Conservation Practice Enables Farmers to Measure Benefits of Investments in Targeted Arkansas Watersheds
LITTLE ROCK, June 12, 2015 –USDA’s Natural Resources Conservation Service (NRCS) is making available $2 million to interested farmers to help install voluntary edge-of-field monitoring stations on agricultural lands in eight states, including Arkansas.
Farmers and landowners in Arkansas have until July 17, 2015, to submit applications to receive financial assistance through the Environmental Quality Incentives Program (EQIP) to monitor edge of field water quality on agricultural lands in 149 targeted watersheds throughout the state.
“Edge-of-field water quality monitoring helps us evaluate the benefits of conservation at the field level,” said Mike Sullivan, NRCS state conservationist for Arkansas. “This voluntary effort will increase economic efficiency for the producer and maximize yields while also conserving natural resources.”
Through edge-of-field monitoring, NRCS works with farmers and conservation partners, such as universities and non-governmental organizations, to monitor the amount of nutrients and sediment in water runoff from a field, and compare the improvements under different conservation systems. Conservation practices typically evaluated include planting cover crops and using no till, irrigation water management, and practices to reduce and trap nutrients and sediment.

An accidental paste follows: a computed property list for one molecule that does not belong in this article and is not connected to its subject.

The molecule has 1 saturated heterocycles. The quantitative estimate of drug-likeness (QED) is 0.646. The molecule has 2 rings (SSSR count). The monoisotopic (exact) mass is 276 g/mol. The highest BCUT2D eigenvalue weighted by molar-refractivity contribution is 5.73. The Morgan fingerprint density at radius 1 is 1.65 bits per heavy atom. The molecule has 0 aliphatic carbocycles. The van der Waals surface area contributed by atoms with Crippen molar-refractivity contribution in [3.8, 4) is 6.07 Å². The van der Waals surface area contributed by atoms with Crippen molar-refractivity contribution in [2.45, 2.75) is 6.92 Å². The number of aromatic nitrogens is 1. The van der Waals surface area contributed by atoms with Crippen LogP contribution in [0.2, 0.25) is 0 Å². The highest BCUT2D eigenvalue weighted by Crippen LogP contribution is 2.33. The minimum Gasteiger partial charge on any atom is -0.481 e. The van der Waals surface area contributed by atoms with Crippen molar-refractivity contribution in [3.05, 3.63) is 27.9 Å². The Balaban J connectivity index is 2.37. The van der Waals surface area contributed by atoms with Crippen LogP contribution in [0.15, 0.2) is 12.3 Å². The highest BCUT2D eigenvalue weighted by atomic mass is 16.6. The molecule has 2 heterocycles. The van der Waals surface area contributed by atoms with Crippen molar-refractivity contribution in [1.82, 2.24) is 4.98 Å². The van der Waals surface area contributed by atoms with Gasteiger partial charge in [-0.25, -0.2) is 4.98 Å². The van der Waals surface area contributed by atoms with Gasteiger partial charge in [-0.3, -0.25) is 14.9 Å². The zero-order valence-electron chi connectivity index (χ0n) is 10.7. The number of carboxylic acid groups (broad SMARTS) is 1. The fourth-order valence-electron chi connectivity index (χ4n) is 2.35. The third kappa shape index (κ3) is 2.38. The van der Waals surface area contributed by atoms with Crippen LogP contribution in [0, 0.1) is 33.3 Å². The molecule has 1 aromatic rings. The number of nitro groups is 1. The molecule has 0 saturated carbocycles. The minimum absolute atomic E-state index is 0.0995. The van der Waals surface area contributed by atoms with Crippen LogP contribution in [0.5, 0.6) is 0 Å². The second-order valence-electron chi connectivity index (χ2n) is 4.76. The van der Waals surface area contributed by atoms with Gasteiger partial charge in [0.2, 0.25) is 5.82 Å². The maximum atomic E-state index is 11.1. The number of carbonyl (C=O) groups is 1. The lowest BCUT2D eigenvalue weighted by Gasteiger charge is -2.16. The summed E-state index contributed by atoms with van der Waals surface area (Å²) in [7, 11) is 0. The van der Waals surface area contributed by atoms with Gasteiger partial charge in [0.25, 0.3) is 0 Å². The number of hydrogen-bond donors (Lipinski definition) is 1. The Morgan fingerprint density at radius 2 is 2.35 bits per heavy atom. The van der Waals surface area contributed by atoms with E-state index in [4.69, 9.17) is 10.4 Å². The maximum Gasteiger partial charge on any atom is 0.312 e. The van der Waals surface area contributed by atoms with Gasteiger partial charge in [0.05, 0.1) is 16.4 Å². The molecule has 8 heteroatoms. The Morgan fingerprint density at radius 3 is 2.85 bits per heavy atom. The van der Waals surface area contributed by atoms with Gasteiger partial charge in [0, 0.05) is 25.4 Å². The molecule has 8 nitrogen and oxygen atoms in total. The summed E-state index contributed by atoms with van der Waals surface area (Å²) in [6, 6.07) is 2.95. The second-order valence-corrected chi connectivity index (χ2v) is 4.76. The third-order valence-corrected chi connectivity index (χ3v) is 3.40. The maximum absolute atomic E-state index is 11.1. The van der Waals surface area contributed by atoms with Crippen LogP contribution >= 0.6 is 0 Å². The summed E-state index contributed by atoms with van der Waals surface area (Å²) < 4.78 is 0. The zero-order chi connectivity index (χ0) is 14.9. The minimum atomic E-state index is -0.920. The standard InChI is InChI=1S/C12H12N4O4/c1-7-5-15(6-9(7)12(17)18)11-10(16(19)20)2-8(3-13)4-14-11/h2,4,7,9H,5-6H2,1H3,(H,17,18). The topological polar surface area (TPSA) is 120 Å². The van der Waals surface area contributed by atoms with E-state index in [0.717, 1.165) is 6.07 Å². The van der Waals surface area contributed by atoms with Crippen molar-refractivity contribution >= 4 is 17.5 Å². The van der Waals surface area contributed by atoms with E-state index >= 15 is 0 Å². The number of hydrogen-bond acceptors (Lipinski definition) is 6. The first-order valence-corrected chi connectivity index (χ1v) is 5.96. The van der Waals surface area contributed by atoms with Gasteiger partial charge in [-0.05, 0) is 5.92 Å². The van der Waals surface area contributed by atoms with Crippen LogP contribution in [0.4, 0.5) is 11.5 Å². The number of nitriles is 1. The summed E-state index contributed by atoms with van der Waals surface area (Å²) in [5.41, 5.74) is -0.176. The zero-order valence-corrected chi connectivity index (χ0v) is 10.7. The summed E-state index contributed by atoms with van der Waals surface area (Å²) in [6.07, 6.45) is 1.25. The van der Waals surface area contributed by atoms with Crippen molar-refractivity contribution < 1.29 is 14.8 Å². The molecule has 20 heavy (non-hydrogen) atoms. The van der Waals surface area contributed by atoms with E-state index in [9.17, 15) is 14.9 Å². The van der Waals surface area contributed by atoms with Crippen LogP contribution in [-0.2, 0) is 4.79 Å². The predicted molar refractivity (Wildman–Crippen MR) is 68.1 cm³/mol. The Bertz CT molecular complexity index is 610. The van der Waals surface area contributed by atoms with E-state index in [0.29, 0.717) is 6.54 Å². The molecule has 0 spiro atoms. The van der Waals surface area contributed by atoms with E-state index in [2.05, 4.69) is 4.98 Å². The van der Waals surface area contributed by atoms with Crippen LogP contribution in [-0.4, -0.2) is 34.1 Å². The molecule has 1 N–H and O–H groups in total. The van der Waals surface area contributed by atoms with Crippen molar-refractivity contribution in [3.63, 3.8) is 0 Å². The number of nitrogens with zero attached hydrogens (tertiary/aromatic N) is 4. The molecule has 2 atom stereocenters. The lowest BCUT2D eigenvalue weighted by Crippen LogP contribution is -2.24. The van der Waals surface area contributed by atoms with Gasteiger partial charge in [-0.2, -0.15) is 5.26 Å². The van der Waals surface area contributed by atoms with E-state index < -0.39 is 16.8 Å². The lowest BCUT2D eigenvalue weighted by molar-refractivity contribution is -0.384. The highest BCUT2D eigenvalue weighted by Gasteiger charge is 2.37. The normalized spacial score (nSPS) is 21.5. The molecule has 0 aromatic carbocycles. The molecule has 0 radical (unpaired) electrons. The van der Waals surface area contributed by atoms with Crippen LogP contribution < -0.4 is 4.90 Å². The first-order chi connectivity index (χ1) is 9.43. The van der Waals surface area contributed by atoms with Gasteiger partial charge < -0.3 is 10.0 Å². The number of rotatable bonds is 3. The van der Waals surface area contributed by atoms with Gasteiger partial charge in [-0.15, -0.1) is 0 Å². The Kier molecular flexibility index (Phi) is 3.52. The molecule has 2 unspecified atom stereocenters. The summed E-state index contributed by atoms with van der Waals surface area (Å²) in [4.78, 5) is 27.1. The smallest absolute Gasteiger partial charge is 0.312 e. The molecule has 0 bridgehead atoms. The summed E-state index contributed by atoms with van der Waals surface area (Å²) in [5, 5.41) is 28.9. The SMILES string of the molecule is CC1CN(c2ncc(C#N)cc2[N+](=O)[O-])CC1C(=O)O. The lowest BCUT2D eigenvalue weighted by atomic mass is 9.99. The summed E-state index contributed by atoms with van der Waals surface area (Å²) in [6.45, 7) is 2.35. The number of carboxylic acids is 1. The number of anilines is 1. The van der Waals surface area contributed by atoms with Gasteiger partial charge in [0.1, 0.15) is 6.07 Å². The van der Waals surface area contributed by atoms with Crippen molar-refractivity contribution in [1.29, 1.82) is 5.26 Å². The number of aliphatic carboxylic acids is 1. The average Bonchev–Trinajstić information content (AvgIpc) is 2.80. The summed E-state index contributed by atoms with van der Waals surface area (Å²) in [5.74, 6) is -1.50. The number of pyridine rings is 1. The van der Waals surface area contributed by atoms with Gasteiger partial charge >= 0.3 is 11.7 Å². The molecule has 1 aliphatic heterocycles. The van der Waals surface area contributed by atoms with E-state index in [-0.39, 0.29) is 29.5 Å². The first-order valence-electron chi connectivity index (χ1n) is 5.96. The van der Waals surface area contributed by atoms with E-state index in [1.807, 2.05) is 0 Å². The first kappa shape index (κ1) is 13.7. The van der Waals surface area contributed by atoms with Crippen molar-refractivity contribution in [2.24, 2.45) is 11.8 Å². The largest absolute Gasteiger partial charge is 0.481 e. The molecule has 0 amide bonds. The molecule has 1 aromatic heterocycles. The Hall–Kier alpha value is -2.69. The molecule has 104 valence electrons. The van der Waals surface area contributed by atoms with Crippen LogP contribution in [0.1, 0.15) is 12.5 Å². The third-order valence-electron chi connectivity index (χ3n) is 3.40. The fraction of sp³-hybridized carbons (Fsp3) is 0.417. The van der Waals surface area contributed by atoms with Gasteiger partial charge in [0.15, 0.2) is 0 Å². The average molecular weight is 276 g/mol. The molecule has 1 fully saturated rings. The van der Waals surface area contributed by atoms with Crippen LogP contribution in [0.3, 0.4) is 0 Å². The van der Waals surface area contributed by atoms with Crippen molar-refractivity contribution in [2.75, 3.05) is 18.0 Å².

Landowners will work closely with one or more of the monitoring partners including the USDA Agricultural Research Service, University of Arkansas at Fayetteville (UofA), UofA Cooperative Extension Service, University of Arkansas at Pine Bluff, and Arkansas State University. These groups will assist NRCS with monitoring activities within their respective watershed once landowners are approved and equipment has been installed.
Monitoring stations enable NRCS to measure at the edge of farm fields rather than try to estimate conservation effects from in-stream measurements that are subject to influences outside of the farmer’s control. Edge-of-field monitoring, combined with instream monitoring, can provide a more thorough picture of improvements within a watershed.
The funding is available to interested farmers in 327 watersheds across Arkansas, Indiana, Michigan, Mississippi, Missouri, Ohio, Vermont and Wisconsin.
The financial assistance, available through EQIP, helps farmers install and maintain the monitoring systems for up to nine years.
NRCS first introduced edge-of-field monitoring as an opportunity through Farm Bill conservation programs in 2013 and has already funded the installation of 25 monitoring projects.
The results of data collected will be maintained confidentially for farmers’ use and for use by the conservation partners responsible for monitoring.
Interested farmers should contact their local USDA service center for more information.